Data governance

4 predictions about cyber threats and data governance in 2022

Industry experts believe that companies that provide essential services, such as data centers and cloud providers, will continue to be targeted by cyber threats. Here, they provide insights into data governance and security in data centers and cloud environments.

  1. IIn the future of cloud computing, security will be central to the growth of cyber threats: As cyber threats grow, organizations are increasingly taking a hybrid, multi-cloud approach to mitigating vendor concentration risk. With data protection in mind, organizations will also prioritize security designed with a single point of control to gain a holistic view of threats and mitigate complexity throughout the year. future. As companies plan for 2022, they must also remember to prepare for an even longer future. As quantum computing grows stronger and presents potential risks, such as the ability to quickly crack encryption algorithms and access sensitive data, businesses must look beyond short-term threats at 10, 15 and 20 years in the future. Hillery Hunter, Vice President and CTO, IBM Cloud
  2. Insider threats represent a new challenge for organizations as the labor market continues to evolve: As the Great Resignation took shape, we saw increasing challenges associated with insider threats. The large number of employees leaving their jobs and potentially still having access to the network or to proprietary data has created a headache for the IT and security teams responsible for protecting the organization. Insider threats have become a distinct new challenge for organizations as they attempt to balance employee turnover, employee onboarding, and the use of unauthorized apps and platforms. In 2022, I expect to see the number of insider threat incidents increase. Attackers will also start targeting employees to carry out their attacks or plant ransomware. As a result, we will see new protocols and guidelines established as organizations strive to protect networks and sensitive data. Rick McElroy, Senior Cybersecurity Strategist, VMware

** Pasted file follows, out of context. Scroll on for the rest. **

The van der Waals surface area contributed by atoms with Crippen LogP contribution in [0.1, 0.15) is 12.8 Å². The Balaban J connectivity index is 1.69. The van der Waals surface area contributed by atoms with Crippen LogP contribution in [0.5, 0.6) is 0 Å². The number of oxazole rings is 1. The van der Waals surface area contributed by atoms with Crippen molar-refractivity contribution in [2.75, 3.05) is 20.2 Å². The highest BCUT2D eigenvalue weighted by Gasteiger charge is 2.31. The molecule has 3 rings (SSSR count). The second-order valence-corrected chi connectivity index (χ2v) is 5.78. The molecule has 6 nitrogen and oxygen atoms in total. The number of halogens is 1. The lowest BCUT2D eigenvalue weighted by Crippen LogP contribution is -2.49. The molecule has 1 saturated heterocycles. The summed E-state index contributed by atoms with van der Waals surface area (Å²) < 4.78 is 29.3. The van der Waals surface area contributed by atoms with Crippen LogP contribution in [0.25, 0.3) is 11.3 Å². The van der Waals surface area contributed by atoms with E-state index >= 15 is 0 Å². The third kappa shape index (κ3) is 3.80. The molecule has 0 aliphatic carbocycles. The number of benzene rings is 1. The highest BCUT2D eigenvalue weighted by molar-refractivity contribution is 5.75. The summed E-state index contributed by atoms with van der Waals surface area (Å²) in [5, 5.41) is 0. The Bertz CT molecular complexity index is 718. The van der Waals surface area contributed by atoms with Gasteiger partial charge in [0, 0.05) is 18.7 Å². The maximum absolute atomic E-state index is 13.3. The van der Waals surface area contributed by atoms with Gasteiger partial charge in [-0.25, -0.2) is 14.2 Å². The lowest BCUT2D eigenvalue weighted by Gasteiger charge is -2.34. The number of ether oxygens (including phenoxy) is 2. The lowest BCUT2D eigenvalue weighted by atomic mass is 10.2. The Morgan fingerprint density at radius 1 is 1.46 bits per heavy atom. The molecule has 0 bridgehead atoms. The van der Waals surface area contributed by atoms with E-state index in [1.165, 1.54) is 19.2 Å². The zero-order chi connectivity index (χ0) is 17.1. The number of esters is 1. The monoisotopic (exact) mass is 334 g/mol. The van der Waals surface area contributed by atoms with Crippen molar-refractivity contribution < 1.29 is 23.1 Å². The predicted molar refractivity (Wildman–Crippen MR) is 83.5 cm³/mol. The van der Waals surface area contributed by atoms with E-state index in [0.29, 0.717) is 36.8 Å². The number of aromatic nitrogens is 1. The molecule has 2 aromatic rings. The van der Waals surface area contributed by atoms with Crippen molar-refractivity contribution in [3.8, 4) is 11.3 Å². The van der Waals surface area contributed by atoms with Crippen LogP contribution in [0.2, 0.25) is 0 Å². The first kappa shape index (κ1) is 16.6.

3. A new security mindset – just assume you’re under attack: Accelerating digitization has led to a proliferation of unmanageable systems including servers, data centers, VPNs, and more. Ultimately, a good practice, especially for large organizations, is to operate on the assumption that you have already been compromised. Companies must rethink their strategies around the fact that they “are” attacked rather than “if” they are attacked. The threat is much more immediate today. Ambuj Kumar, CEO and co-founder of Fortanix
  4. The rise of DDoS/ransomware-as-a-service offerings is accelerating the “business” of cybercrime: Cybercrime has become a lucrative and mature market. As a result, we will see stronger strains of existing well-known malware and refined attack strategies emerge, while targets become increasingly ambitious. Public infrastructure and large private companies that provide vital services, such as cloud providers or data centers, are likely to remain high on the list of targets, as the risk of potential ripple effects from an attack (disruptions that affect customers) adds an additional incentive to pay. Organizations should implement an “always-on” approach to network security to ensure rapid, automated responses to attacks, and they should partner with security vendors that continually evolve their defense capabilities. These new best practices prove to be much more cost effective in the long run and will bring peace of mind to organizations. Carlos Morales, SVP Solutions, Neustar Security Services